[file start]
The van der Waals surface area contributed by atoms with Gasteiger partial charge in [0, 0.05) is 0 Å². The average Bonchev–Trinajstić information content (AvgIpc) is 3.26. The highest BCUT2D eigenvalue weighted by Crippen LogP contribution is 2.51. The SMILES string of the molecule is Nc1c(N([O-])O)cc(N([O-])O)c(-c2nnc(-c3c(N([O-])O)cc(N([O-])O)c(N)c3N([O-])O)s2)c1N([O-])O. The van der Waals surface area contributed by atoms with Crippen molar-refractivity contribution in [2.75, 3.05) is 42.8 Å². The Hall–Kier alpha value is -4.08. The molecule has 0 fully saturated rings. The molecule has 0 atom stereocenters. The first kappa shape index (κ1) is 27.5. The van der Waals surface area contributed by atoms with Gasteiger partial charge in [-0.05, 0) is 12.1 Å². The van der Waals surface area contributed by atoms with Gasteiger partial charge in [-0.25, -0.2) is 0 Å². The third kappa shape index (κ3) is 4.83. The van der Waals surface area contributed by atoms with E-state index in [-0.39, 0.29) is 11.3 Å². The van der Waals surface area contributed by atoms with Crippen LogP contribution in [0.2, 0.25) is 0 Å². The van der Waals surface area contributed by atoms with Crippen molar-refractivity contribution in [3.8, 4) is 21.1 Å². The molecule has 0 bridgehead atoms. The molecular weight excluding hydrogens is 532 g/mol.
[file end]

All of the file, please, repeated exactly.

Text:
The van der Waals surface area contributed by atoms with Gasteiger partial charge in [0, 0.05) is 0 Å². The average Bonchev–Trinajstić information content (AvgIpc) is 3.26. The highest BCUT2D eigenvalue weighted by Crippen LogP contribution is 2.51. The SMILES string of the molecule is Nc1c(N([O-])O)cc(N([O-])O)c(-c2nnc(-c3c(N([O-])O)cc(N([O-])O)c(N)c3N([O-])O)s2)c1N([O-])O. The van der Waals surface area contributed by atoms with Crippen molar-refractivity contribution in [2.75, 3.05) is 42.8 Å². The Hall–Kier alpha value is -4.08. The molecule has 0 fully saturated rings. The molecule has 0 atom stereocenters. The first kappa shape index (κ1) is 27.5. The van der Waals surface area contributed by atoms with Gasteiger partial charge in [-0.05, 0) is 12.1 Å². The van der Waals surface area contributed by atoms with Gasteiger partial charge in [-0.25, -0.2) is 0 Å². The third kappa shape index (κ3) is 4.83. The van der Waals surface area contributed by atoms with E-state index in [-0.39, 0.29) is 11.3 Å². The van der Waals surface area contributed by atoms with Crippen LogP contribution in [0.2, 0.25) is 0 Å². The van der Waals surface area contributed by atoms with Crippen molar-refractivity contribution in [3.8, 4) is 21.1 Å². The molecule has 0 bridgehead atoms. The molecular weight excluding hydrogens is 532 g/mol.